I worked for this company for about 8 days while in graduate school during the winter of 2010. Looking up a ripoff report about a company that was contacting my fiance, I did a search on my former employer, Media Communications Inc. I was shocked to see that they are still operating and continuing to rip people off.There are some reports on this site claiming to be written by former employees that detail the extent that this company went to rip people off. Please take these reports to heart, despite their numerous grammatical and spelling mistakes: the substance of their claims is absolutely true. Here is what I observed during my short tenure at this company.
Many reports name an individual who goes by the name of Russell. This man is a reptile. He was my immediate supervisor while I worked at the "resolution and claims" department. This is a nonsensical department title: we were slimy telemarketers with a deceptive moniker. We were issued small 3-ring binders that were loaded with pages and pages of highlighted, paginated and dubiously-worded scripts. There was a protocol in place for making "rebuttals" to consumer arguments-- and they ranged from outright fabrications about special promotions, non-existant Wal-Mart vouchers and special discounted rates.
Everything promised was a lie. Everything said or claimed was just an inlet to the marks' credit cards and banking information. If the customer couldn't pay the first rate, which could cost almost $8,000 for 5-7 years of magazine subscriptions, the length of subscription and rates were changed. If there was no one in the houses we called who'd benefit from the magazines, we'd talk about incarcerated loved ones, disabled relatives or emerging readers in the household. The majority of the marks that we called were retirees or individuals on fixed and limited incomes. We were pressured by Russell the reptile to be slick and misleading. If the scripts weren't working, we were encouraged to improvise. We needed to get the marks to repeat that they agreed to terms that they did not understand for our recorded conversations. Want to know why Virginia is one of their operations hubs? Virginia is a 1-party state, which means that only 1/2 of the conversation's participants (Media Communication's half) of the conversation needs to be aware of any audio recording. The customers were never informed about us taping them, unless they disputed charges with another sketchy department that later replayed for them their acquiescence. Russell would listen to our conversations if we did not seem to be very effective at conning people. He would coach us on how to be deceptive, how to leverage their scripts, how to make seniors, the mentally incapacitated and the simply ignorant give up their credit card information and some of their trust.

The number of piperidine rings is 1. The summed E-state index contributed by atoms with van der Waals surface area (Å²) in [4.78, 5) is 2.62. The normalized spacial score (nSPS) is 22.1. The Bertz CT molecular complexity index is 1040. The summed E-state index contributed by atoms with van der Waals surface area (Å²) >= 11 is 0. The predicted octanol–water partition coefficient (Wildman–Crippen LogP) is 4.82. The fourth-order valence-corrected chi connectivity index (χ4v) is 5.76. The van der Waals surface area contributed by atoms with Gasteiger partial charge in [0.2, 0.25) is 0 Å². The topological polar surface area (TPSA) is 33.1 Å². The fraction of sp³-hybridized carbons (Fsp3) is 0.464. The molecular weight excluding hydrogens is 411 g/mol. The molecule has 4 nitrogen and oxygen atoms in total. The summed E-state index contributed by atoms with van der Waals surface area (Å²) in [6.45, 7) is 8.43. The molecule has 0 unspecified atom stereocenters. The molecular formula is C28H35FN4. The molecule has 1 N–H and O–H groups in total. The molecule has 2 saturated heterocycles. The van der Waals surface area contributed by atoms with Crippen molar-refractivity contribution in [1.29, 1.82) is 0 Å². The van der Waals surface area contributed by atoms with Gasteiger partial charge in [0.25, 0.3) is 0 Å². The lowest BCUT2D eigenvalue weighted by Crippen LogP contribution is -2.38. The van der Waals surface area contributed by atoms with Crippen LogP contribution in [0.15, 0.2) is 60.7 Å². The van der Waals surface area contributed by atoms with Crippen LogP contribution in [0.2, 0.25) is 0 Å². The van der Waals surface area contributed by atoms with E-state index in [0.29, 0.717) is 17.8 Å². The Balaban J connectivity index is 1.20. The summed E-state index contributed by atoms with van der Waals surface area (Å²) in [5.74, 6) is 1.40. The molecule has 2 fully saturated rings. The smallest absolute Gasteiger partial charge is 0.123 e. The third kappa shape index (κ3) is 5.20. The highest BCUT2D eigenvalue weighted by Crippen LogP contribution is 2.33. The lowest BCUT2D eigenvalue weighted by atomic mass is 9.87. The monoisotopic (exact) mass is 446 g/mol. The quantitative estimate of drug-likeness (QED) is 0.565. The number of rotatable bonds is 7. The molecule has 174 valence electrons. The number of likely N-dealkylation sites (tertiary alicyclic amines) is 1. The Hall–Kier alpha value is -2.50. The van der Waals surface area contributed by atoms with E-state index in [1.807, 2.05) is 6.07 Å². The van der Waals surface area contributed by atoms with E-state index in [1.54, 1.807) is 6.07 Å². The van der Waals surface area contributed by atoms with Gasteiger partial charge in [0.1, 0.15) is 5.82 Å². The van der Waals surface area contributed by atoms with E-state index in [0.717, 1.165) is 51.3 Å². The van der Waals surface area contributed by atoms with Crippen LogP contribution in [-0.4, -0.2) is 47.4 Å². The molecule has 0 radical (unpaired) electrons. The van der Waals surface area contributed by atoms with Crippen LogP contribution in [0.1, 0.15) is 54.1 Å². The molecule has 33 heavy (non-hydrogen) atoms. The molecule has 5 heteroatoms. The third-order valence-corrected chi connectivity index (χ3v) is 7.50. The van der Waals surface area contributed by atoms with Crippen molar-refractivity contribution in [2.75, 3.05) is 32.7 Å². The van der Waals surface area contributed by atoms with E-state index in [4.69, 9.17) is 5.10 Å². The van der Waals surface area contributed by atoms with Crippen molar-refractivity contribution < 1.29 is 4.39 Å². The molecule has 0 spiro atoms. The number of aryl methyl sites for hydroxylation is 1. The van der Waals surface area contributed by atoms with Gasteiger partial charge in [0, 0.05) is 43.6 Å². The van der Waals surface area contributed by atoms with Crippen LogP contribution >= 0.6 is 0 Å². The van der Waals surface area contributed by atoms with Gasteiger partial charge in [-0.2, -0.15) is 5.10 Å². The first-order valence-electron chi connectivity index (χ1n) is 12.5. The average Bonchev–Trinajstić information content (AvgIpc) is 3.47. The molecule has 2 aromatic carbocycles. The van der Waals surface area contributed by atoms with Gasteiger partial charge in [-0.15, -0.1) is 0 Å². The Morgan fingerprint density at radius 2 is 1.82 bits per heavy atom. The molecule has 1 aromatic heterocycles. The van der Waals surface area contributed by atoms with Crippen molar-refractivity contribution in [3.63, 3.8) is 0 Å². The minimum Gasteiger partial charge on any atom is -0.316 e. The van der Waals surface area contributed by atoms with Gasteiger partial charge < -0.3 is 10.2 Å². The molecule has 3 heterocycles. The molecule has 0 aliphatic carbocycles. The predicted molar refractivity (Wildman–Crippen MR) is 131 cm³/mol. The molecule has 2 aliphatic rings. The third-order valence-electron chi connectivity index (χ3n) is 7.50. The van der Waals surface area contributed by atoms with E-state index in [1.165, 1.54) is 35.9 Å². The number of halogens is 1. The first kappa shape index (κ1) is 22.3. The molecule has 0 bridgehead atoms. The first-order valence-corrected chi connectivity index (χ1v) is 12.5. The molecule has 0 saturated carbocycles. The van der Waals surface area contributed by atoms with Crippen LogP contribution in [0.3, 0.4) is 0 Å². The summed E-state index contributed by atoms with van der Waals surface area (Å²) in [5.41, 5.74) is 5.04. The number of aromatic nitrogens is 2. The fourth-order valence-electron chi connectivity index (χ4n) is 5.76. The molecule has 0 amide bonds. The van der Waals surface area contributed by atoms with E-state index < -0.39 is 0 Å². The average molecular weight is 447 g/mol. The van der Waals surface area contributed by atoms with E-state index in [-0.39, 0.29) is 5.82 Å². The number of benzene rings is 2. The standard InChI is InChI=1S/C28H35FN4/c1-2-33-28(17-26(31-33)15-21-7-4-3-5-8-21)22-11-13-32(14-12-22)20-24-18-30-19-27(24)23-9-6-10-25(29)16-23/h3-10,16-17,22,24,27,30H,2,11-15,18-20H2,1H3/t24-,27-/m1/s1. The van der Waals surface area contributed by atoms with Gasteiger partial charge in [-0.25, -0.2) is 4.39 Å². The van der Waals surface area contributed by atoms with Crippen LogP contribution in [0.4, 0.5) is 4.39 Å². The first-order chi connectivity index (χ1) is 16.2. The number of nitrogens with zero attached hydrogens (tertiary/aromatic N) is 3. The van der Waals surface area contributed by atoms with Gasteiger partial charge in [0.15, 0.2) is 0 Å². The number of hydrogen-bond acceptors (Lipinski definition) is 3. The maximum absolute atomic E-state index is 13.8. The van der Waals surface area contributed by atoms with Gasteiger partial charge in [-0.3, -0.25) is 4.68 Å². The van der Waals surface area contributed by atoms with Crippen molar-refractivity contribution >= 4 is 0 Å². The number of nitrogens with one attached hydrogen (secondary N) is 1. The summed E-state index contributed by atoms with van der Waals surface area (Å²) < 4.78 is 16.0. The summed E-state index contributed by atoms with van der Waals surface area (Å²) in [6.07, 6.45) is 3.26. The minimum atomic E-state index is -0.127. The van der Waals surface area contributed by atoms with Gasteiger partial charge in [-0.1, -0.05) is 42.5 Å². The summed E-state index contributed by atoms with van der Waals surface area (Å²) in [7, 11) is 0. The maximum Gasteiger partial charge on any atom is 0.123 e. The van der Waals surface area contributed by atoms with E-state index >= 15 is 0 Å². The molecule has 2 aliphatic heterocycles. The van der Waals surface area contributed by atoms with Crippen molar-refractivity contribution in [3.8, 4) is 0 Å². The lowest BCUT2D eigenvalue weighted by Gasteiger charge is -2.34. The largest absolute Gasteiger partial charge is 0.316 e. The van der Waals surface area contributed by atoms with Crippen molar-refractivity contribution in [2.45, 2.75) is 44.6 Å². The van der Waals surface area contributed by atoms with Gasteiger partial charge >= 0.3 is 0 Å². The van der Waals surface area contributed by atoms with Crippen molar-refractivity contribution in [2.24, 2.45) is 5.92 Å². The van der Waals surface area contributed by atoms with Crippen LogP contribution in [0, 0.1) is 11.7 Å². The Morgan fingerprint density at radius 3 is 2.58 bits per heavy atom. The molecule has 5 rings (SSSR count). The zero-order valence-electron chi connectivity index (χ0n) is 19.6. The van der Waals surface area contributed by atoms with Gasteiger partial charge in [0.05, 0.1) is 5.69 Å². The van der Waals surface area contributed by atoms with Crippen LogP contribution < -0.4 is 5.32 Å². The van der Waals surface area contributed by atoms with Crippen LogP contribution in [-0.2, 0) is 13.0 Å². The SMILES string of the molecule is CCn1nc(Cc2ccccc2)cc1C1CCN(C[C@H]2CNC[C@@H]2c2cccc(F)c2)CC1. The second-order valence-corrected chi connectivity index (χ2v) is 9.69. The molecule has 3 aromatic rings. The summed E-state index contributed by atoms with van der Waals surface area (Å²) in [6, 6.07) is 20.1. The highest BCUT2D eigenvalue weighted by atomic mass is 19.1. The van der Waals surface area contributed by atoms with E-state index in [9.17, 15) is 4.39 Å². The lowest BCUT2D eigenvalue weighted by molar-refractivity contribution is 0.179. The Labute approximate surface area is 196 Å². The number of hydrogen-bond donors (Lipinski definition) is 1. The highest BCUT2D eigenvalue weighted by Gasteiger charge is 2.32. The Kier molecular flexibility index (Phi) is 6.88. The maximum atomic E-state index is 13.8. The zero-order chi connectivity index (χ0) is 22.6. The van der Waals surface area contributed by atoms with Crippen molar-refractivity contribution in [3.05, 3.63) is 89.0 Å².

Believe the claims of rampant drug use-- employees have to do something to deaden the pain of knowing they work for an immoral, corrupt and shameless group of scammers. Take to heart that they write and spell like 13 year-olds: the bulk of the staff there is poorly-educated and in desperate economic straits themselves. My coworkers were mostly young and unwed mothers; some were wanted fugitives from out of state, some were illegal immigrants, and some were drug addicts. Believe the claims of spotty pay checks due to money being bounced around: who else pays employees every 4 days?
Under some sort of commerce investigation, they closed my department soon after I started working there and offered me a position working for their department that scammed people with cosmetics instead of magazines. I declined and walked out that day.
DO NOT EVER fill out claim cards for free ipads for the 50,000th visitor to a website from a popup ad, fill out the cards for car and timeshare giveaways posted in restaurants, or offers for free vouchers from companies like Wal-Mart. These are all the major data mines for companies like Media Communications. They prey on your trust and ignorance. They actually bought "scouted" leads from data mining companies who acquired your information from those surveys, cards and things you've filled out. Don't seek any free gifts from marketers. DO NOT sign up for more than one year of a magazine subscription at a time. If you want to "lock-in" a low rate on a magazine, or save off the newsstand price, ask yourself: can you really afford it after all? If called by this company, DO NOT JUST HANG UP-- ask to be added to the do-not-call list and then end the call immediately.
I have one more bit of advice for you: be persistant in seeking your money returned. Threaten legal action with whoever you speak with at Media Communications. Keep track of your bank statements and report what you feel to be unauthorized charges and dispute them immediately. Real companies won't ask for a $1 hold fee on your bank account: it's just a scam to get ahold of your numbers. File a police report and save copies of the numbers you were called from. Safeguard your personal financial information and for God sakes remember: if it seems like a good deal, and it's being made by phone, you definitely should reconsider it and just hang up the call.